“Ghost Money”: Assessing the Risks of State-Sponsored Bribery

Back in 2014, the New York Times reported that the Central Intelligence Agency had been paying the office of then-President of Afghanistan Hamid Karzai tens of millions of dollars in cash for more than a decade. Afghan officials termed these payments “ghost money,” a convenient term that I adopt here—though some might simply call it bribery. This case was hardly unique. Indeed, the practice of engaging in state-sponsored bribery in the interests of national security appears to be a longstanding and global one: Over last half-century or more, the CIA has reportedly made cash payments to heads of state from Angola to Zaire in exchange for favors.

U.S. officials have defended this controversial practice. One former CIA operations officer even went so far as to say that state-sponsored bribery serves a productive role in the anticorruption fight: where the CIA is asked “to monitor the level of corruption in a place like Afghanistan,” “it only makes sense that U.S. operatives would have to talk to, and if necessary, bribe those involved in the corruption to find out what is going on.”

Yet even if one sets aside the question of whether ghost money itself presents the same normative concerns as regular bribery by private parties (an issue previously discussed on this blog), ghost money raises more problems than it solves for the anticorruption fight. In particular, the U.S. practice of making ghost money payments in places like Afghanistan likely has three significant adverse collateral consequences: Continue reading

“Ghost Money”: Thinking About State Bribery in the National Interest

“It is difficult to overstate the profoundly negative impact that corruption has on society.  The abuse of entrusted power for private gain does violence to our values, our prosperity, and even our security.” — Secretary of State John Kerry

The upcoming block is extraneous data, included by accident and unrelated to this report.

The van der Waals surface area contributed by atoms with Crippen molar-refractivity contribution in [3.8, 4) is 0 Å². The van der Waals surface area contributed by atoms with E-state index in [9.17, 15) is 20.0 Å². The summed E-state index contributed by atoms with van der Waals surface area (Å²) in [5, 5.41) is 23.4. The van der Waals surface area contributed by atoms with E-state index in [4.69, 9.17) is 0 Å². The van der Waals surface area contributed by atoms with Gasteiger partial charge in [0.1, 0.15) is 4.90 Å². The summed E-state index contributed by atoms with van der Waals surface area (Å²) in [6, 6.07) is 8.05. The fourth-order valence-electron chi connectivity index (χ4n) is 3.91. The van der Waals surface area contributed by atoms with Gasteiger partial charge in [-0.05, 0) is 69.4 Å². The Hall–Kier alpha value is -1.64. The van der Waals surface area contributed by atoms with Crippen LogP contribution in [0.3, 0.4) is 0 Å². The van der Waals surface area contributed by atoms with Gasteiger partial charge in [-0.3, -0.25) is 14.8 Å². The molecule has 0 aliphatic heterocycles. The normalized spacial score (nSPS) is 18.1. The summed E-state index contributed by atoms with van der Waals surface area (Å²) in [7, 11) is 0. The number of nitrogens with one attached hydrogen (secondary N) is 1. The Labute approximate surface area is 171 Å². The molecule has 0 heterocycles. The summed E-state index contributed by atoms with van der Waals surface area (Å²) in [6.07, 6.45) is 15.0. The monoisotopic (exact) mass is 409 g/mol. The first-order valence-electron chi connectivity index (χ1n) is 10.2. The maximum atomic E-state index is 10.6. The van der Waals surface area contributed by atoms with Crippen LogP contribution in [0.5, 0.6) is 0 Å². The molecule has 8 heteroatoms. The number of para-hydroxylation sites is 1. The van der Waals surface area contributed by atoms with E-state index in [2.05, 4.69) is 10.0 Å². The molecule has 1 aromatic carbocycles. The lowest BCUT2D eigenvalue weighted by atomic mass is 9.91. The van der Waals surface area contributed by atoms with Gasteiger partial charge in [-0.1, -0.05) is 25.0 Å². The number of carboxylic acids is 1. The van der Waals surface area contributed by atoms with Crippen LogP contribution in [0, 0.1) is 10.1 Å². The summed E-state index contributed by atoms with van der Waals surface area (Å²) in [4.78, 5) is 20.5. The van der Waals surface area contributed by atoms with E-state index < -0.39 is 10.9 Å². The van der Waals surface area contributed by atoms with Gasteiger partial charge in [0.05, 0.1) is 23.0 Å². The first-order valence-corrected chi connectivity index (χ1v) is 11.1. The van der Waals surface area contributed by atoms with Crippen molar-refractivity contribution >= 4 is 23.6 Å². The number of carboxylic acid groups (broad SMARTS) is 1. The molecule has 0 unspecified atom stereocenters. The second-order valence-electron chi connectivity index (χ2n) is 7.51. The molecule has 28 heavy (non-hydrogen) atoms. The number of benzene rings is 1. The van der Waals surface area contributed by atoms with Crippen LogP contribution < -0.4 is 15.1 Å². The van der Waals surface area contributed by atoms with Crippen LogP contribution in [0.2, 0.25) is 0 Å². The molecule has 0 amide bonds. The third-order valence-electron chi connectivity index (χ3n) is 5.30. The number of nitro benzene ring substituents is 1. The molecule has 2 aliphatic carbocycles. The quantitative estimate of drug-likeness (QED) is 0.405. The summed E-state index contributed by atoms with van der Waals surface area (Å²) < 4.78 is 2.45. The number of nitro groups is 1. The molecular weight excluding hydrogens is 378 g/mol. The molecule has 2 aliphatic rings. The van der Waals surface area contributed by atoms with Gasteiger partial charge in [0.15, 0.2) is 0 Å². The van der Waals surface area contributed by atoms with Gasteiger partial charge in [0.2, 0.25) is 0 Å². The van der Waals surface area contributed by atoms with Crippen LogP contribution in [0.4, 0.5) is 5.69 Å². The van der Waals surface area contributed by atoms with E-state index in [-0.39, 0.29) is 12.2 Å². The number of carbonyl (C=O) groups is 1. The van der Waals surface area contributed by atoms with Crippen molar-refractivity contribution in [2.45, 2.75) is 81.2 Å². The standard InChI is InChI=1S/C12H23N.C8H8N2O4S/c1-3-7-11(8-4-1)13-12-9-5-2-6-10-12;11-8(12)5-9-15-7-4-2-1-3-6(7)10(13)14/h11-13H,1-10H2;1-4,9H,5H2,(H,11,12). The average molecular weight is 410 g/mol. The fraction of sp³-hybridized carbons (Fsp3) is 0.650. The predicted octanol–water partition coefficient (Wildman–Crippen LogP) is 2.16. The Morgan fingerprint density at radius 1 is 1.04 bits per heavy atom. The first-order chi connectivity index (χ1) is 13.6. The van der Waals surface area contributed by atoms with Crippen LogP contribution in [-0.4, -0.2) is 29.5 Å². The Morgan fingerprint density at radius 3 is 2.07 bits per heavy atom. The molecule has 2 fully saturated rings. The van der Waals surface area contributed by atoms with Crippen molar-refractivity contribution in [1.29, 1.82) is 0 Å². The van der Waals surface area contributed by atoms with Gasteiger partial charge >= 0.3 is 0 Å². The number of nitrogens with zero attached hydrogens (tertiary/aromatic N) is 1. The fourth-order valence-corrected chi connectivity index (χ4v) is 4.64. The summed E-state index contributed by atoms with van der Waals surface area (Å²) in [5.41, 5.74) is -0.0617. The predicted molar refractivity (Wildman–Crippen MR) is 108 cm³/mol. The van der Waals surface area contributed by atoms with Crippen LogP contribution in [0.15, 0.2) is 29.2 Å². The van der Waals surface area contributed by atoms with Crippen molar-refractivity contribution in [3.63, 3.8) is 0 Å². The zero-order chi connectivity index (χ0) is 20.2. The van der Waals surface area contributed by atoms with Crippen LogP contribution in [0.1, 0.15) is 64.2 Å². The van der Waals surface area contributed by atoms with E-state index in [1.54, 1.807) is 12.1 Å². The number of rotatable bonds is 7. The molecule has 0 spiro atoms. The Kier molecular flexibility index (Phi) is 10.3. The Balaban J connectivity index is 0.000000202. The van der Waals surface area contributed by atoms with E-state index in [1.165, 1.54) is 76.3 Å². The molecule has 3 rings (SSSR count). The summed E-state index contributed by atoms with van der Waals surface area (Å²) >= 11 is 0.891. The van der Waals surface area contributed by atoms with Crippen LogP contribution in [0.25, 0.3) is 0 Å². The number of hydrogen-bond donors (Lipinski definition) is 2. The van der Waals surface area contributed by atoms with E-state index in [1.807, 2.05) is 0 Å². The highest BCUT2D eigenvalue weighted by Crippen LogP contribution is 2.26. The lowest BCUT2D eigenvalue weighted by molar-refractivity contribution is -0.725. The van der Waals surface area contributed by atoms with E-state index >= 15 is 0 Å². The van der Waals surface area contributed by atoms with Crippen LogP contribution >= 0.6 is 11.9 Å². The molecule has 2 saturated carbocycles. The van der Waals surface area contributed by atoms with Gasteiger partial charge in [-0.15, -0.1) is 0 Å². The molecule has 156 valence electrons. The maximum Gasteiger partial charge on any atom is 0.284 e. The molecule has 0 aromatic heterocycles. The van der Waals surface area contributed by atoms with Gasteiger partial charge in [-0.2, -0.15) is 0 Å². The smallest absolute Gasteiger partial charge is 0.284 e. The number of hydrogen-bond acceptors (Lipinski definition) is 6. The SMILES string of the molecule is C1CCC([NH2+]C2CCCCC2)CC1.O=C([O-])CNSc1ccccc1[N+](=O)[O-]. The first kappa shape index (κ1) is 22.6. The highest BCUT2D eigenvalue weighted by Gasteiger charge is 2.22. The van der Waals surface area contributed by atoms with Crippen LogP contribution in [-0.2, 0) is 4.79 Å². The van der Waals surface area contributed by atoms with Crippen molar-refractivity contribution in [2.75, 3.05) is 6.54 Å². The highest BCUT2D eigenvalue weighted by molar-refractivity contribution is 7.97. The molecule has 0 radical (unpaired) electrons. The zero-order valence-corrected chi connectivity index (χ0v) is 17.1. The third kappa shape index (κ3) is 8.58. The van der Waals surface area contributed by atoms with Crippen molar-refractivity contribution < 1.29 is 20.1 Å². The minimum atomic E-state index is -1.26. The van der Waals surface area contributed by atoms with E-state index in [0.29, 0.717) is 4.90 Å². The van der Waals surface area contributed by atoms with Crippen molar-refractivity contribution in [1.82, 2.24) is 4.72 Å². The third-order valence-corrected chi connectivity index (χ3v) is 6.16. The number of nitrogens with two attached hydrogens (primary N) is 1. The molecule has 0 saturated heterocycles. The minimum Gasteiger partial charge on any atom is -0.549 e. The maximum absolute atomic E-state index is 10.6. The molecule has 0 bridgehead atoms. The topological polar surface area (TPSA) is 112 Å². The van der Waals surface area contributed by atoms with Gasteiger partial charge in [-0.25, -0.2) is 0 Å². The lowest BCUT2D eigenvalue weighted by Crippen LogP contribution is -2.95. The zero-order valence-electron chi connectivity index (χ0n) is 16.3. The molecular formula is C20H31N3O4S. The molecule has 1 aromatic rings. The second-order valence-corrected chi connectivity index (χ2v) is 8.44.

For a government so concerned with the fight against corruption, the United States sure does bribe a lot.  In fact, only months before Secretary Kerry delivered those remarks in December 2013, the New York Times revealed that the Central Intelligence Agency had been delivering millions of dollars in “ghost money” — packed in “suitcases, backpacks, and on occasion, plastic shopping bags” — to the office of Afghan President Hamid Karzai for more than a decade.  In a way, this story was old news; it’s been known for years that the CIA has done everything from slipping little blue pills to local Afghan chieftains to bankrolling members of the Afghan National Security Council.  As it turns out, bribing foreign officials in the name of national security has been a standard practice at the CIA for decades, one that the public seems to have tacitly accepted.

Standard practice or not, how can one reconcile this state-sponsored corruption with the U.S. government’s efforts to combat transnational bribery?  Is it hypocritical for the U.S. Department of Justice to punish private firms that bribe foreign officials, while the CIA is bribing those same officials at the same time?

Perhaps in some cases it might be, but there a couple of possible justifications for aggressively prosecuting private bribery while at the same time accepting the permissibility of state-sponsored bribery (at least under some circumstances):

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